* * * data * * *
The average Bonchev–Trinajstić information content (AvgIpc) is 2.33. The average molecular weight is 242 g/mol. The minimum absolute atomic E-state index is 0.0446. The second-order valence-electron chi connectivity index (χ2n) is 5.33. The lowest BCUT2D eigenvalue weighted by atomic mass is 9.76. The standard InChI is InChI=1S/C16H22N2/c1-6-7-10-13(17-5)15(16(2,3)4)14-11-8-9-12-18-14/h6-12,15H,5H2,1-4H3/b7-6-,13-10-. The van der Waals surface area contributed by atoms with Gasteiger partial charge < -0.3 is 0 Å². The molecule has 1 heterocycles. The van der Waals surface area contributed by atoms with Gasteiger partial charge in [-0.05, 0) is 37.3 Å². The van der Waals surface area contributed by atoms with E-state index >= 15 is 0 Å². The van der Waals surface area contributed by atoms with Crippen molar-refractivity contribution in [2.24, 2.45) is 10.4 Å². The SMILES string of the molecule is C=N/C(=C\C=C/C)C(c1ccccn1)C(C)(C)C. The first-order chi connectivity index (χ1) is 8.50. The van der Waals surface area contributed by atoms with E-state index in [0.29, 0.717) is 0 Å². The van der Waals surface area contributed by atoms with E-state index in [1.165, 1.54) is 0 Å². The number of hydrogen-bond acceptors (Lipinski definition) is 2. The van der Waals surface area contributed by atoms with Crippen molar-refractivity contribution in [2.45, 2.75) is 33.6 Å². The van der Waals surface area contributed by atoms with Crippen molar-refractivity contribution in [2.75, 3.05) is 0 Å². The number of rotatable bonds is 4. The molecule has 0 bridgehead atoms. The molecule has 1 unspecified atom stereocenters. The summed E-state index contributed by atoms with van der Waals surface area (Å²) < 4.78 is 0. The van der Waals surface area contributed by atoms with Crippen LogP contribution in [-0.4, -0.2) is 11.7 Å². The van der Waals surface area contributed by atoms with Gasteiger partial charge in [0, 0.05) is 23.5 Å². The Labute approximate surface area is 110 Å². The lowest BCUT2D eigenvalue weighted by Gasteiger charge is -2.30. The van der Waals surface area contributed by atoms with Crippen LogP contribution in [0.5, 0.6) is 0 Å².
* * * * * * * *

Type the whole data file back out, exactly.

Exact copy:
The average Bonchev–Trinajstić information content (AvgIpc) is 2.33. The average molecular weight is 242 g/mol. The minimum absolute atomic E-state index is 0.0446. The second-order valence-electron chi connectivity index (χ2n) is 5.33. The lowest BCUT2D eigenvalue weighted by atomic mass is 9.76. The standard InChI is InChI=1S/C16H22N2/c1-6-7-10-13(17-5)15(16(2,3)4)14-11-8-9-12-18-14/h6-12,15H,5H2,1-4H3/b7-6-,13-10-. The van der Waals surface area contributed by atoms with Gasteiger partial charge < -0.3 is 0 Å². The molecule has 1 heterocycles. The van der Waals surface area contributed by atoms with Gasteiger partial charge in [-0.05, 0) is 37.3 Å². The van der Waals surface area contributed by atoms with E-state index >= 15 is 0 Å². The van der Waals surface area contributed by atoms with Crippen molar-refractivity contribution in [2.24, 2.45) is 10.4 Å². The SMILES string of the molecule is C=N/C(=C\C=C/C)C(c1ccccn1)C(C)(C)C. The first-order chi connectivity index (χ1) is 8.50. The van der Waals surface area contributed by atoms with E-state index in [0.29, 0.717) is 0 Å². The van der Waals surface area contributed by atoms with E-state index in [1.165, 1.54) is 0 Å². The number of hydrogen-bond acceptors (Lipinski definition) is 2. The van der Waals surface area contributed by atoms with Crippen molar-refractivity contribution in [2.45, 2.75) is 33.6 Å². The van der Waals surface area contributed by atoms with Crippen molar-refractivity contribution in [2.75, 3.05) is 0 Å². The number of rotatable bonds is 4. The molecule has 0 bridgehead atoms. The molecule has 1 unspecified atom stereocenters. The summed E-state index contributed by atoms with van der Waals surface area (Å²) < 4.78 is 0. The van der Waals surface area contributed by atoms with Crippen LogP contribution in [-0.4, -0.2) is 11.7 Å². The van der Waals surface area contributed by atoms with Gasteiger partial charge in [0, 0.05) is 23.5 Å². The Labute approximate surface area is 110 Å². The lowest BCUT2D eigenvalue weighted by Gasteiger charge is -2.30. The van der Waals surface area contributed by atoms with Crippen LogP contribution in [0.5, 0.6) is 0 Å².